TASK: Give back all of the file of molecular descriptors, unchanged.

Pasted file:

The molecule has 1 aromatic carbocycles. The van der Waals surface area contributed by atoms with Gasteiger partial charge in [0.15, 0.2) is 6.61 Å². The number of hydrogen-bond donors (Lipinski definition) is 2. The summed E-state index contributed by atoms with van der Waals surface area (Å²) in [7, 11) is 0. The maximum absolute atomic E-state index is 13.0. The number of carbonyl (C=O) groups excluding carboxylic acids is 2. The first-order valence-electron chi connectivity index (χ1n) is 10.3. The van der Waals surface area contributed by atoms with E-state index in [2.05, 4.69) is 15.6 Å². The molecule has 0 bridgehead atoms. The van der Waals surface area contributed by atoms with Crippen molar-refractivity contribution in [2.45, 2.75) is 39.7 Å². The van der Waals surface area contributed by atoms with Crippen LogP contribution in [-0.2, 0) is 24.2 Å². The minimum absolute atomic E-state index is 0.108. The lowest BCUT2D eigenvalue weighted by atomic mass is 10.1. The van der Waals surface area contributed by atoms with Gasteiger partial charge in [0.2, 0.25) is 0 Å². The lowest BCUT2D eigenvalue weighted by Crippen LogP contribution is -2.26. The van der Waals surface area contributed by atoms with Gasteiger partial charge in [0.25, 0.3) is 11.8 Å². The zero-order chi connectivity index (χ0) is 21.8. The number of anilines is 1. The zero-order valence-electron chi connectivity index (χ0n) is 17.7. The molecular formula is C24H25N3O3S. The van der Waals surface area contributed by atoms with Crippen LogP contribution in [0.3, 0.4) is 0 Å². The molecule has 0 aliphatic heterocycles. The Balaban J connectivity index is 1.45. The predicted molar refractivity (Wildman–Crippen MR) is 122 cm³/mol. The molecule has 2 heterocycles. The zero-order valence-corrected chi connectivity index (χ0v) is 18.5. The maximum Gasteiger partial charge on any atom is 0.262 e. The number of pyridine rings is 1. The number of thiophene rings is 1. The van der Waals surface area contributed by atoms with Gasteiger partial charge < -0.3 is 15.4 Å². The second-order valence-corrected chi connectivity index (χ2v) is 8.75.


The molecule has 1 aromatic carbocycles. The van der Waals surface area contributed by atoms with Gasteiger partial charge in [0.15, 0.2) is 6.61 Å². The number of hydrogen-bond donors (Lipinski definition) is 2. The summed E-state index contributed by atoms with van der Waals surface area (Å²) in [7, 11) is 0. The maximum absolute atomic E-state index is 13.0. The number of carbonyl (C=O) groups excluding carboxylic acids is 2. The first-order valence-electron chi connectivity index (χ1n) is 10.3. The van der Waals surface area contributed by atoms with E-state index in [2.05, 4.69) is 15.6 Å². The molecule has 0 bridgehead atoms. The van der Waals surface area contributed by atoms with Crippen molar-refractivity contribution in [2.45, 2.75) is 39.7 Å². The van der Waals surface area contributed by atoms with Crippen LogP contribution in [-0.2, 0) is 24.2 Å². The minimum absolute atomic E-state index is 0.108. The lowest BCUT2D eigenvalue weighted by atomic mass is 10.1. The van der Waals surface area contributed by atoms with Gasteiger partial charge in [0.2, 0.25) is 0 Å². The lowest BCUT2D eigenvalue weighted by Crippen LogP contribution is -2.26. The van der Waals surface area contributed by atoms with Gasteiger partial charge in [0.25, 0.3) is 11.8 Å². The zero-order chi connectivity index (χ0) is 21.8. The number of anilines is 1. The zero-order valence-electron chi connectivity index (χ0n) is 17.7. The molecular formula is C24H25N3O3S. The van der Waals surface area contributed by atoms with Crippen LogP contribution in [0.3, 0.4) is 0 Å². The molecule has 0 aliphatic heterocycles. The Balaban J connectivity index is 1.45. The predicted molar refractivity (Wildman–Crippen MR) is 122 cm³/mol. The molecule has 2 heterocycles. The zero-order valence-corrected chi connectivity index (χ0v) is 18.5. The maximum Gasteiger partial charge on any atom is 0.262 e. The number of pyridine rings is 1. The number of thiophene rings is 1. The van der Waals surface area contributed by atoms with Gasteiger partial charge < -0.3 is 15.4 Å². The second-order valence-corrected chi connectivity index (χ2v) is 8.75.